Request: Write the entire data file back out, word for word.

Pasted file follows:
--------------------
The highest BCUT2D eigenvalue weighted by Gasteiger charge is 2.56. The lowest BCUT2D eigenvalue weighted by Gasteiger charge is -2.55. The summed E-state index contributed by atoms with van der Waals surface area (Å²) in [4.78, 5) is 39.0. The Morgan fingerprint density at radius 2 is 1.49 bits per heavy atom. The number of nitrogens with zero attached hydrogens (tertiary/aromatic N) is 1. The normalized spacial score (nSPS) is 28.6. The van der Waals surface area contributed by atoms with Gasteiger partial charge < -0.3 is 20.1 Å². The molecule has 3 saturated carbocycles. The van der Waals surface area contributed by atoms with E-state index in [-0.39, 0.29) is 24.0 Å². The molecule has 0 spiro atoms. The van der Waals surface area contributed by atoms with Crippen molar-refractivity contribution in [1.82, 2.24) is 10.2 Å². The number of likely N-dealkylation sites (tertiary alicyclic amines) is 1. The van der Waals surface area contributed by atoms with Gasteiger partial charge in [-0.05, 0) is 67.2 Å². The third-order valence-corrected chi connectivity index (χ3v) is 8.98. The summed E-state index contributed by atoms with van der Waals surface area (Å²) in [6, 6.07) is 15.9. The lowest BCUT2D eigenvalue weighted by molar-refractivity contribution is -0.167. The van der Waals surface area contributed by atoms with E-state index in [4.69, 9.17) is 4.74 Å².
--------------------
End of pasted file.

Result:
The highest BCUT2D eigenvalue weighted by Gasteiger charge is 2.56. The lowest BCUT2D eigenvalue weighted by Gasteiger charge is -2.55. The summed E-state index contributed by atoms with van der Waals surface area (Å²) in [4.78, 5) is 39.0. The Morgan fingerprint density at radius 2 is 1.49 bits per heavy atom. The number of nitrogens with zero attached hydrogens (tertiary/aromatic N) is 1. The normalized spacial score (nSPS) is 28.6. The van der Waals surface area contributed by atoms with Gasteiger partial charge < -0.3 is 20.1 Å². The molecule has 3 saturated carbocycles. The van der Waals surface area contributed by atoms with E-state index in [-0.39, 0.29) is 24.0 Å². The molecule has 0 spiro atoms. The van der Waals surface area contributed by atoms with Crippen molar-refractivity contribution in [1.82, 2.24) is 10.2 Å². The number of likely N-dealkylation sites (tertiary alicyclic amines) is 1. The van der Waals surface area contributed by atoms with Gasteiger partial charge in [-0.05, 0) is 67.2 Å². The third-order valence-corrected chi connectivity index (χ3v) is 8.98. The summed E-state index contributed by atoms with van der Waals surface area (Å²) in [6, 6.07) is 15.9. The lowest BCUT2D eigenvalue weighted by molar-refractivity contribution is -0.167. The van der Waals surface area contributed by atoms with E-state index in [4.69, 9.17) is 4.74 Å².